Will has worked in the newspaper and public relations field for 20 years. He has performed public relations work for the Cherokee Nation and has been a reporter and a photographer for the Cherokee Phoenix for more than 18 years.
WILL-CHAVEZ@cherokee.org • 918-207-3961
Will lives in Tahlequah, Okla., but calls Marble City, Okla., his hometown. He is Cherokee and San Felipe Pueblo and grew up learning the Cherokee language, traditions and culture from his Cherokee mother and family. He also appreciates his father’s Pueblo culture and when possible attends annual traditional dances held on the San Felipe Reservation near Albuquerque, N.M. He enjoys studying and writing about Cherokee history and culture and writing stories about Cherokee veterans. For Will, the most enjoyable part of writing for the Cherokee Phoenix is having the opportunity to meet Cherokee people from all walks of life. He earned a mass communications degree in 1993 from Northeastern State University with minors in marketing and psychology. He is a member of the Native American Journalists Association. Will has worked in the newspaper and public relations field for 20 years. He has performed public relations work for the Cherokee Nation and has been a reporter and a photographer for the Cherokee Phoenix for more than 18 years.

Culture

BY JAMI MURPHY
Reporter
04/17/2015 08:00 AM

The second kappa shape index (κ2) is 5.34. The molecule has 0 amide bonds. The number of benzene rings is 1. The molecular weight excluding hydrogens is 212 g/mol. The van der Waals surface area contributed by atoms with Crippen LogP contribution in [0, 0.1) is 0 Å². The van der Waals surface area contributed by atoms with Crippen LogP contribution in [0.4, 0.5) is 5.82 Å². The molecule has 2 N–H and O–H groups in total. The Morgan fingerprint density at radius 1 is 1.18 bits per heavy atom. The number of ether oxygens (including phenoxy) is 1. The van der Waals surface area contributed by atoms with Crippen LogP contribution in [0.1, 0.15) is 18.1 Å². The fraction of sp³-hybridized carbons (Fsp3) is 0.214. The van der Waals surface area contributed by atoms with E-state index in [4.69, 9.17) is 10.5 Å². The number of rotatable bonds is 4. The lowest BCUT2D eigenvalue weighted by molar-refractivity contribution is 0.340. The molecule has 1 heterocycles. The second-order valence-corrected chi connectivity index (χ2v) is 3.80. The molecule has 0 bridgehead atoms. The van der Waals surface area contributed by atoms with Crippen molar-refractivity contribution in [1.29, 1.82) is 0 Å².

PARK HILL, Okla. – The Cherokee Heritage Center’s archives for 2-D and 3-D collections are in dire need of a new storage location, CHC officials said. At a March 26 Tribal Council meeting, CHC Director Candessa Tehee said the archives located at the center have four threats working against them: temperature, humidity, light and pests. Unfortunately, temperature is a threat that CHC Curator Mikel Yantz and the center’s interim archivist cannot currently control, Tehee said. Yantz, who runs the permanent collections as well as the temporary and permanent exhibits in the museum, said the museum’s basement houses the archives and collections. “We have two separate areas downstairs. One is for archives, which is where we have our two-dimensional objects – so newspapers, letters and photographs,” he said. “We also have a separate area for collections, and that’s our three-dimensional objects – so pottery, basketry and stickball sticks. Anything that need to be put on larger shelves.” He said temperature control is the biggest concern when trying to preserve and maintain the archives and collections. “The building that we have wasn’t created four decades ago to sustain the temperature and humidity, so we’re looking forward to trying to fix that by possibly having a new building,” Yantz said. “If you have a higher temperature and higher humidity, it’s very susceptible to fabric or porous materials like wood and especially paper because what it will do is it will increase the moisture, and so it will start growing mold and start deteriorating those much faster than if it was a cooler temperature.” The average temperature for the basement is about 70 degrees, which Yantz says is too high. He said the humidity is OK in the winter, but in the summer as the humidity climbs so does the possibility of damage to the archives and collections. He said the ideal temperature is 60 degrees with 40 percent humidity. “And sometimes it fluctuates here in the building with the temperature outside,” Yantz said. “And as we know in Oklahoma, the temperature ranges from 20 to 120 (degrees) sometimes. And for us to sustain that year-round isn’t possible with what we have.” Yantz said space is another issue facing the CHC archives and collections. “We’re looking to create is around 7,000 square feet, which would double our size, but we’re also going to make sure that building is expandable so when we grow that room and building can grow with us,” he said. “The building will be right next to this museum. So if we need to transfer anything from that building to our exhibit area – because we do display a lot of our archives and collections – we’ll be able to do that and keep the document safe.” Tehee said there have been two recommendations. One is to refurbish the interior of the basement with the other being to build and on-site, metal-fabricated building that would be double the size of the basement. Yantz said the Cherokee National Historical Society board, which governs the CHC, is raising money through granting agencies and possibly the Cherokee Nation and Cherokee Nation Businesses with hopes of creating a new storage area. Yantz said the CHC’s mission is to preserve, promote and teach the Cherokee history and culture. “And the documents and objects that we have here and that we preserve at the museum support that mission. It’s vital to make sure that these last for generations,” he added.